Monday, June 14, 2010

A Change of Address

I've finally done it. I now own See Jane Dig. All future updates of our adventures in gardening on the Lot will be posted there. The past posts here will eventually be shuffled over to the new address. I'm going to take Word Press for a spin and see how I like it.

Monday, May 31, 2010

Memorial Maintenence Marathon: Part 3

This (very early) morning started with a huge bang as the first set of seasonal thunderstorms rumbled through the area. After comforting one of our four-legged garden helpers, I tried to get some more sleep. No such luck as yet another storm came through. And another. We decided to spend the morning inside and complete all those house chores I like to forget about if I can be outside in the garden.

After lunch out with a friend we returned home and surveyed the lot. The high winds and torrential downpours really battered some of the plants. The peonies, lambs ear, snow peas, spiderwort, and valerium had either been waterlogged or blown completely over. After trying to shake some water off the spiderwort in hopes of making it stand upright again, I gave up. It was probably going to rain again. It did.

I'm kind of kicking myself because I learned last year the spiderwort tends to collapse outward. But it did so because it was much larger and the weight of the blossoms pulled the stalks away from the center of the plant. I guess now I know as soon as it fills out, I should wrangle it with a pantyhose girdle. Same thing goes with the lamb's ear. Those flower stalks should have been staked by now. Argh. Next year the peonies will get cages so that should solve the waterlogged blooms bending the plant stalk over. The valerium was collateral damage as it was standing too close to the spiderwort. At least I remembered to effectively rope back the already massive jupiter's beard.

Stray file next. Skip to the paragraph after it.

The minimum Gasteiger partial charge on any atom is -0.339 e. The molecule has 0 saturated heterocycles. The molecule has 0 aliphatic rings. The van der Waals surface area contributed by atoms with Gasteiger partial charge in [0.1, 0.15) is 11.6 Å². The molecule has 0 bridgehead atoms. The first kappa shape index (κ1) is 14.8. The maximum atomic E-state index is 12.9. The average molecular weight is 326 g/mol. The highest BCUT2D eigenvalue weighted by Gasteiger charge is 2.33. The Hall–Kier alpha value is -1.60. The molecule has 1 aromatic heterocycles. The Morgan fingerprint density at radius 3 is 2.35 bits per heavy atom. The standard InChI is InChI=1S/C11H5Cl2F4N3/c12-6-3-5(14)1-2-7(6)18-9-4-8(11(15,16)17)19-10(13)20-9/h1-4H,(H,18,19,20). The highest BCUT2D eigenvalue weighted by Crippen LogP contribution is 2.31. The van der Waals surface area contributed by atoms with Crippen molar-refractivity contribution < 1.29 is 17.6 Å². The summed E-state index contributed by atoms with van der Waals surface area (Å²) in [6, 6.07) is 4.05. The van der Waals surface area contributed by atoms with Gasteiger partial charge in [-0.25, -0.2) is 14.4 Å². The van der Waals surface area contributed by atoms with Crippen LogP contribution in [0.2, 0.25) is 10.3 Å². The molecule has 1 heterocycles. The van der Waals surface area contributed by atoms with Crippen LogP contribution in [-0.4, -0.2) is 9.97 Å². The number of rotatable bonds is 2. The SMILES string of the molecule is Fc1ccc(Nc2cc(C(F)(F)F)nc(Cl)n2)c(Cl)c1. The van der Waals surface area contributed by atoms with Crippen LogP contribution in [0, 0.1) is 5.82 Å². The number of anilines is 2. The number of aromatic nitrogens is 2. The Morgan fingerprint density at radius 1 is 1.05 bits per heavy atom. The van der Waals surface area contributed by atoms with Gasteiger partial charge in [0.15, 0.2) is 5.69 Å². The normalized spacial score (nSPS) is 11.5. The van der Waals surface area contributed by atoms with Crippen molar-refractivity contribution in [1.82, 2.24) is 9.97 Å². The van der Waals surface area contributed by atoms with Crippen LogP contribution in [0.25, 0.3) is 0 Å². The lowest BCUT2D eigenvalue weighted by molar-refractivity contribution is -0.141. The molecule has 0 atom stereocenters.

I'm not sure what to do with the snow peas as they were climbing their fence in their 4'x4' bed. According to the June 28, 1942 edition of the Sunday Morning Star, peas and pole beans can be given extra reinforcement by twiggy branches. This newspaper mentioning war bonds and victory gardens suggests to "give the plants known to need staking attention early in their career." So, for next spring, when the afore mentioned plants awake from their winter naps, I'll be waiting with bamboo stake, twine and pantyhose.

Sunday, May 30, 2010

Memorial Maintenence Marathon: Part 2

Today I was out of bed at 7am so I could get some pre-heat wave work done in the garden. Progress was made until we had to leave at 10am. When we returned home around noon, the weather was unbearably hot and humid (for Zone 5). Siesta time! Unfortunately, I was shutdown until around 5pm. Laundry has to get done sometime I guess.